This project has everything we love about street art. It’s engaging, original, spontaneous, and here’s the difference…the call to action is immediate : taking back the streets for play.
Created by the French collective, Démocratie Créative, Spielplatz is a street art project which turns the streets into a playground.
In their words:
Democracy is a project of Creative Studies and artistic actions in public space. Through a participatory approach and we propose experimental to imagine the city and its possibilities.
Our goals are focused on three areas:
PURPOSE AND LOOK
question the city on his daily environment
involve residents in the appropriation of their territory
exchange interventions around space
This came to us through an artist who persists on telling his story, reminding us, not to give up: no matter what.
May 17, 2011
To Whom it May Inspire,
I, like many of you artists out there, constantly shift between two states. The first (and far more preferable of the two) is white-hot, “in the zone” seat-of-the-pants, firing on all cylinders creative mode. This is when you lay your pen down and the ideas pour out like wine from a royal chalice! This happens about 3% of the time.
The other 97% of the time I am in the frustrated, struggling, office-corner-full-of-crumpled-up-paper mode. The important thing is to slog diligently through this quagmire of discouragement and despair. Put on some audio commentary and listen to the stories of professionals who have been making films for decades going through the same slings and arrows of outrageous production problems.
In a word: PERSIST.
PERSIST on telling your story. PERSIST on reaching your audience. PERSIST on staying true to your vision. Remember what Peter Jackson said, “Pain is temporary. Film is forever.” And he of all people should know.
So next time you hit writer’s block, or your computer crashes and you lose an entire night’s work because you didn’t hit save (always hit save), just remember: you’re never far from that next burst of divine creativity. Work through that 97% of murky abyssmal mediocrity to get to that 3% which everyone will remember you for!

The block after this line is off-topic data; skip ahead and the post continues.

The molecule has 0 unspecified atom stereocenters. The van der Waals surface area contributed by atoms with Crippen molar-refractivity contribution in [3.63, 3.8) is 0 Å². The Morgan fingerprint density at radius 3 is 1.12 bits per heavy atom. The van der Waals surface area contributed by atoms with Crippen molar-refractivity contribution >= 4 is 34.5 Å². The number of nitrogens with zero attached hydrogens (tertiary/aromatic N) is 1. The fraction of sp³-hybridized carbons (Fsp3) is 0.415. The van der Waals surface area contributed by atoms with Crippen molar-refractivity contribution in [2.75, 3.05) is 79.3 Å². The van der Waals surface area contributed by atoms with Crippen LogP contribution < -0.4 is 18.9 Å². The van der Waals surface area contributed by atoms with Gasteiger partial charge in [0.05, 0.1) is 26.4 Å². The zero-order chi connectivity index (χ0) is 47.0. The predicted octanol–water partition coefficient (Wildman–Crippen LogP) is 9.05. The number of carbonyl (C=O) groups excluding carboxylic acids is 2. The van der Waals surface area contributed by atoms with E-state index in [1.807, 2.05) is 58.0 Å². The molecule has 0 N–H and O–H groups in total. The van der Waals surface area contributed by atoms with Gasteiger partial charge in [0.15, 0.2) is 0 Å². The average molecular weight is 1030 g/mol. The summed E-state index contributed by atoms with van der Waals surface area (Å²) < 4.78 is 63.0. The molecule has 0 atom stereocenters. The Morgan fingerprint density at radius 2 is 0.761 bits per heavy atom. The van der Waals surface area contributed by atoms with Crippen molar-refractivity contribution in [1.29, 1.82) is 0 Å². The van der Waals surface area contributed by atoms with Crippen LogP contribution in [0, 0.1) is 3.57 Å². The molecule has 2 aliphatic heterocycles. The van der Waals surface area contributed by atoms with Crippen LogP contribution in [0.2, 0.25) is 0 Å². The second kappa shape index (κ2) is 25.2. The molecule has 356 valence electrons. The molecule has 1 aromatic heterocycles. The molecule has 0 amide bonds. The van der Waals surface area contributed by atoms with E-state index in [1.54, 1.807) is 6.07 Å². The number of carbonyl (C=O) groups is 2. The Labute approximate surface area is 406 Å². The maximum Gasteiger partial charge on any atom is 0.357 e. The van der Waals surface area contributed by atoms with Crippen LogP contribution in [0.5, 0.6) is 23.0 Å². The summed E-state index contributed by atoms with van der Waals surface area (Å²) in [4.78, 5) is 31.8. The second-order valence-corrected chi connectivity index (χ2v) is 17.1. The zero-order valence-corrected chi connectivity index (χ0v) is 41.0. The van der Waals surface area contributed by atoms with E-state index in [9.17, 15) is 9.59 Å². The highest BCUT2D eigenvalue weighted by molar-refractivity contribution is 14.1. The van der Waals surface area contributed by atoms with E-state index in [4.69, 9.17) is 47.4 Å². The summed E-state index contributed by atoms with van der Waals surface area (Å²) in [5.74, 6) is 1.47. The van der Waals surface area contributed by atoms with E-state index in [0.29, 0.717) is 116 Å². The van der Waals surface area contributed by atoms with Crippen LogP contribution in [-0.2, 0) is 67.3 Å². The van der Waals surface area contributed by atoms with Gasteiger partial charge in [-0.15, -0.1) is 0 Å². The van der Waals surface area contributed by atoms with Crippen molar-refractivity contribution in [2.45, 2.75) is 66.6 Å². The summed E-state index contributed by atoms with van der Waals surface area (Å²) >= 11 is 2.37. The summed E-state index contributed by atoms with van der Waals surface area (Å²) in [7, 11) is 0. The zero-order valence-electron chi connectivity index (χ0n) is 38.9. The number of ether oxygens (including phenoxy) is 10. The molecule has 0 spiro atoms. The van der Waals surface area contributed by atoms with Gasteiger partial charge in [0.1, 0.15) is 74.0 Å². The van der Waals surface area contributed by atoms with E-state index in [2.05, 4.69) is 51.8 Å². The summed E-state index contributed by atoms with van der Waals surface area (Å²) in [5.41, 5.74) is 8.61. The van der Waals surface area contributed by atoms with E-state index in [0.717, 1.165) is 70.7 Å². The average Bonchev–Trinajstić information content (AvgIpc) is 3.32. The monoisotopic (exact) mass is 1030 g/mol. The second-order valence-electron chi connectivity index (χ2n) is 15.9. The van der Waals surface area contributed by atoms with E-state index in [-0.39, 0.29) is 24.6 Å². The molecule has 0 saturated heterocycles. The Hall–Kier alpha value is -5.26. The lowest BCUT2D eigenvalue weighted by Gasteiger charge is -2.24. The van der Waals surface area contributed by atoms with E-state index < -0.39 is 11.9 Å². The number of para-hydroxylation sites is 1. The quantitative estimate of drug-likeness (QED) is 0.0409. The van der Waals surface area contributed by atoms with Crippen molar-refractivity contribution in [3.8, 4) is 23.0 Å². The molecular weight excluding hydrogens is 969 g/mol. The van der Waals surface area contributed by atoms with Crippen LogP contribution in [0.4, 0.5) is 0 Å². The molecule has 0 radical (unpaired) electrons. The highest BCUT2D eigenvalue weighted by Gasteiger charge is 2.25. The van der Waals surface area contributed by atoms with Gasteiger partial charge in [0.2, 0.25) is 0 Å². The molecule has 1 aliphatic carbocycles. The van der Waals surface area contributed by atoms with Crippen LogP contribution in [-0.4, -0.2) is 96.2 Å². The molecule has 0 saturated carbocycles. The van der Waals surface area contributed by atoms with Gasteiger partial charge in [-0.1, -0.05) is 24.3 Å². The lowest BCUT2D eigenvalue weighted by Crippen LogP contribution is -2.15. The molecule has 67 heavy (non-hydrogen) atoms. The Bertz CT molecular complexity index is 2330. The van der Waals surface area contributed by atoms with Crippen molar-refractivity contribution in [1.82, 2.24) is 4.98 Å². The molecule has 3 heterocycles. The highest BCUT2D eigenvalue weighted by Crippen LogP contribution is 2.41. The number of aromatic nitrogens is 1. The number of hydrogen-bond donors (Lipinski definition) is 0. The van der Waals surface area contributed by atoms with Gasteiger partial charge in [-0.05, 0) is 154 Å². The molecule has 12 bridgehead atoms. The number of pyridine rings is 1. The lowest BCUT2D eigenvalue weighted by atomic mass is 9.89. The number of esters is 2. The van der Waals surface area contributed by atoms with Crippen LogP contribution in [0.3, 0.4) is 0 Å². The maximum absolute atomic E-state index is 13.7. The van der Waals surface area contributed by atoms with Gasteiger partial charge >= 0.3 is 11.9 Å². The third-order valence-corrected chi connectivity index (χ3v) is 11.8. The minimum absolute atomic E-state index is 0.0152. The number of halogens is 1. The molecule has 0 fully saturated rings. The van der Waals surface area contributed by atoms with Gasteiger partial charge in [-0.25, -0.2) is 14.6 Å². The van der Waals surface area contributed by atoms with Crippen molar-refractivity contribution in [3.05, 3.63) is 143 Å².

I guarantee you, the art will be well worth the work!
Your friend and mine,
“ADVENTURE IS OUT THERE!”
Thank you, Beckett for inspiring this.
Anthony Lister is an Australian artist living in New York. Working as a street artist on projects that are sometimes “uncommissioned”, Lister has a style that is engaging and immediate. See the video by Pindarodge which documents a recent trip to Berlin, where Lister was invited to create a show with one week to prepare.
Lister utilized an abandoned sanatorium to paint a pool, with a twist.
Take a look at some of Lister’s other work from the not so distant past, to get a sense of his intuitive and somewhat biting style.
Somehow this just seems a good way to send best wishes for a happy 4th of July weekend to all our peeps worldwide. Enjoy!
During the mid-nineteenth century hair work became a popular drawing-room occupation as the Victorians used hair in jewelry. But modernity gave way to a different aesthetic, so that the work from Kerry Howley’s graduate project at Middlesex University makes us pause for the very reasons she decided to do the series:
My concept is a material exploration of attraction and aversion and how we can feel these seemingly opposing emotional responses simultaneously.
The necklaces are made of human hair, a material we are familiar with and take pride in. However once off of the body it becomes an innate source of aversion. I wanted to see if I could make discarded hair attractive again.
Through the familiar form of a necklace, and using patterns and symmetry that we instinctively find aesthetically pleasing, I hoped to create a delicate balance between the viewer/wearers feelings of aversion and attraction.
Howley’s medium was provided by one of her mother’s friends, a Japanese woman with hair down to her waist, who had not cut it in 5 years. Howley used broken saw blades to cut and then weave about 12 inches (30 cm) of hair. Each piece takes over 60 hours to create, and her patterns are inspired by wallpaper patterns.
The facts aside, her intention is clearly met, as her beautiful patterns draw us in to notice her disarming choice of material, and then question our feelings.